The Leafs got back in the series when it shifted to Toronto for Game 3. There, Mike Babcock used last change to get Bergeron's line with Marchand and Pastrnak away from Matthews. The line of Tomas Plekanec between Mitch Marner and Patrick Marleau not only quieted Boston's top line, but scored a pair of goals against it. 

That was not sustainable, as the Bergeron line (with Riley Nash skating in place of the injured Bergeron) scored twice against Plekanec and Co. while allowing one goal in Game 4. Now that the series is headed back to Boston, Marchand and Pastrnak likely won't face Plekanec in Game 5.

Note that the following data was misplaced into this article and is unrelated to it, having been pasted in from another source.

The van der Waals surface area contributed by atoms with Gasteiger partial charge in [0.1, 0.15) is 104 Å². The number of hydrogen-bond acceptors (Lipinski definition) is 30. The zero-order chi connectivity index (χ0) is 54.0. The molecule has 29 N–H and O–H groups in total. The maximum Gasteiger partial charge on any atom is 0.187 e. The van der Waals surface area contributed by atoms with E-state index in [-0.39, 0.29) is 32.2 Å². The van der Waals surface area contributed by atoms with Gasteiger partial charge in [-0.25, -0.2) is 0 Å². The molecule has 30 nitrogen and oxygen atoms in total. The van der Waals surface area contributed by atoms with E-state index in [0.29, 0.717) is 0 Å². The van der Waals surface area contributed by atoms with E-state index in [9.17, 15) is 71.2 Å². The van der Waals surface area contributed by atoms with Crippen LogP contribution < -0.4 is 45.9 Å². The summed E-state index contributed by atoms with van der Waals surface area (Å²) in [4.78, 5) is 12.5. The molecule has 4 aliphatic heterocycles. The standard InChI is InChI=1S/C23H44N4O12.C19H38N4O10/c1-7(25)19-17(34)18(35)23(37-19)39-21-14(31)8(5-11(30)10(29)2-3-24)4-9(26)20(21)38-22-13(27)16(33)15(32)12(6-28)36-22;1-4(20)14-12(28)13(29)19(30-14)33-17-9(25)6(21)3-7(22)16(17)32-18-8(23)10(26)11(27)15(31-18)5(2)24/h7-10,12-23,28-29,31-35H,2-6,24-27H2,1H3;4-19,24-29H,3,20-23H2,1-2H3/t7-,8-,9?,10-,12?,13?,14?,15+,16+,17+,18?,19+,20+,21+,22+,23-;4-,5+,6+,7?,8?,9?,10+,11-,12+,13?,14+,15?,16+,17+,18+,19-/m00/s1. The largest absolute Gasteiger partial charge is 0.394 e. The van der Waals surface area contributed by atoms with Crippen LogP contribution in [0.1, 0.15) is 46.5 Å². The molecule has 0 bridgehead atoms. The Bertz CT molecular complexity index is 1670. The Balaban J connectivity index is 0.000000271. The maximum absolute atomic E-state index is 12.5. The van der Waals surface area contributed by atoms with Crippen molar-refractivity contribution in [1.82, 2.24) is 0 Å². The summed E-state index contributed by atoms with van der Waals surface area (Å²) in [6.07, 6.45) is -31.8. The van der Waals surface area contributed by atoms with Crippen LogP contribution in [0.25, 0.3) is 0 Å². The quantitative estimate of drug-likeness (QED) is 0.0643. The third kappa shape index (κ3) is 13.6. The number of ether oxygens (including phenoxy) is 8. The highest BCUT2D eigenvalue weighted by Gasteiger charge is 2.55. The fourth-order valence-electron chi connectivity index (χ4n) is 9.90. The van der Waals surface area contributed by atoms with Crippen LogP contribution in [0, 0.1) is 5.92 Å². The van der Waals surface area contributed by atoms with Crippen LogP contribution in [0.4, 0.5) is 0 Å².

The fact that the Bruins came back from Toronto up 3-1 means that they can put away the series when Babcock won't have last change, even though he'll have Nazem Kadri back. Kadri will be returning from a three-game suspension for being an idiot to Tommy Wingels' face. 

If Bergeron's injury is something he might play through later in the playoffs, the B's should roll the dice and put him in Saturday. Doing so could end the series and give Bergeron plenty of time to rest while teams wait for the second round to begin. 

Should Bergeron be unable to go, Bruce Cassidy should still be able to play matchups to his favor. Pastrnak and Marchand with Nash should still be capable of quieting Matthews' line while continuing to generate offense for Boston. Matthews does not defend nearly as well as Plekanec.